The Guardian’s “diary of a debtor” blog story has brought up an interesting option for some people in debt – a full and final IVA. We look in more depth at how these work and what’s involved in clearing your debt using this method.
The Guardian’s “Diary of Debtor” blog series really interests me. It’s not often that people are happy to talk about their debt problems, even anonymously.
In this blog, the writer was considering an IVA. Then, almost out of nowhere, a rich relative appeared. They offered a lump sum of around a third of their debts, to use in a full and final IVA.
Full and final IVAs are still quite rare and some readers may be scratching their heads and wondering – why and how? Here’s what you need to know!
How do “full and final” IVAs work?
A full and final IVA can be proposed when the person in debt has access to a lump sum of money. It could be a gift from a relative or a remortgage, for example. Often they do not have any other ongoing disposable income which could be used towards monthly debt repayments. unless the full and final offer is big enough to pay creditors in full.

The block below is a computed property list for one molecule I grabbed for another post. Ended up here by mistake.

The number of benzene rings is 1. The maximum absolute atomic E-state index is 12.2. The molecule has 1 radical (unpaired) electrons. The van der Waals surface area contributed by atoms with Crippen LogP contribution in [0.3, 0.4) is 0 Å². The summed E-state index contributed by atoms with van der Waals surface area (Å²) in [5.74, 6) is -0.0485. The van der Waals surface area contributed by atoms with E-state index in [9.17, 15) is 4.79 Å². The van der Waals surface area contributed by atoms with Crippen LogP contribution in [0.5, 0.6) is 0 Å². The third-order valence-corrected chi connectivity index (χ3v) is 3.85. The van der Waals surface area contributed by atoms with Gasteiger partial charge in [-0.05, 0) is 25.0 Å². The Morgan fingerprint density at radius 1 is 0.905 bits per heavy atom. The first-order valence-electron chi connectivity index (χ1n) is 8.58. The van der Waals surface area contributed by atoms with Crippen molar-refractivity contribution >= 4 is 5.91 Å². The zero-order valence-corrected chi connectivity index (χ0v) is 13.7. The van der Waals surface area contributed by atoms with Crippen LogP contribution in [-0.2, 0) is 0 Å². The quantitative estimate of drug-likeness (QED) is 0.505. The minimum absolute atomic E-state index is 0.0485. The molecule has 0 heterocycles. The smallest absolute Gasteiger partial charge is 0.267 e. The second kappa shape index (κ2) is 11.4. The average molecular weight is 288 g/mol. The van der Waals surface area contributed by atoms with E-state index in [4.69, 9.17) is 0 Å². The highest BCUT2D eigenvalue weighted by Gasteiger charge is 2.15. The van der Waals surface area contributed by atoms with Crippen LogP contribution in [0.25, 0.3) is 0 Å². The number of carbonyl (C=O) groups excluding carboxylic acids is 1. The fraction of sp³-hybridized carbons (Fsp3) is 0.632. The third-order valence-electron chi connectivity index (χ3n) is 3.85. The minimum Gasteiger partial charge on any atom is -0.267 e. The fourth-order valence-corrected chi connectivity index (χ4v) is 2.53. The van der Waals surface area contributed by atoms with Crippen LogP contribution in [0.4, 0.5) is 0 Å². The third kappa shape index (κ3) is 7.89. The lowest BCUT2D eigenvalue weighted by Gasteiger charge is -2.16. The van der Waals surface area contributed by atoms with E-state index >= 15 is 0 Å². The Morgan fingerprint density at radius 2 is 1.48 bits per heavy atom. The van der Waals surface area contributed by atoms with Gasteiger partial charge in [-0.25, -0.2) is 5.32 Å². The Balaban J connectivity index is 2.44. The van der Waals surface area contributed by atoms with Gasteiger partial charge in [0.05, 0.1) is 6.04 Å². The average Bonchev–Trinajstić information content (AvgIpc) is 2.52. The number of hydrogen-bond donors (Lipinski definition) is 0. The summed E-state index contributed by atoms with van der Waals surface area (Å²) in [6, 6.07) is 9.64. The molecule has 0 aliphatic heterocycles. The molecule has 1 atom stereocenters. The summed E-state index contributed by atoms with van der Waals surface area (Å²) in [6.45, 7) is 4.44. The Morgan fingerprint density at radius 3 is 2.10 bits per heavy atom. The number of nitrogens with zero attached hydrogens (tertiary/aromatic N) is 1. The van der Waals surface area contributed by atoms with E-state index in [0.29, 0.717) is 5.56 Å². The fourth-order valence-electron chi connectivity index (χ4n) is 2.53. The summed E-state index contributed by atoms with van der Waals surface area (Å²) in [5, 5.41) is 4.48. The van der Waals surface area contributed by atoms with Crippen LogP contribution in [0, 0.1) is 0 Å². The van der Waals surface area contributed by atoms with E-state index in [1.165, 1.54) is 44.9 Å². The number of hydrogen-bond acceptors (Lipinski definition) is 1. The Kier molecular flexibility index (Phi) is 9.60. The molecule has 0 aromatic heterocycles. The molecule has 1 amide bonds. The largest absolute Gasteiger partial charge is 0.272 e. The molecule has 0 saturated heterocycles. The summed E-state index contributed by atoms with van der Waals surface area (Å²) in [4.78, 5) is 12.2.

The offer of a full and final IVA settlement can be made at the initial IVA proposal stage or at any point during the IVA to bring it to an early conclusion.
Anybody already in an IVA should speak to their supervisor, who would make this offer to creditors for them.
If you are already in an IVA, you will need to speak to your IVA supervisor about changing the terms of your agreement.
Like all IVA repayment offers, 75% of your creditors (by value of the debt) need to agree.
You can’t take on another loan to raise the money for this type of IVA. Also, any offer from family or friends must have written confirmation that the money will not need to be repaid.
If you’re thinking about any sort of IVA, it’s worth taking a second to try the ClearDebtdebt calculator. It shows you, based on data from real IVAs, how much you could save every month in a ClearDebt IVA. Or ,call one of our experienced advisors on 0800 019 2095.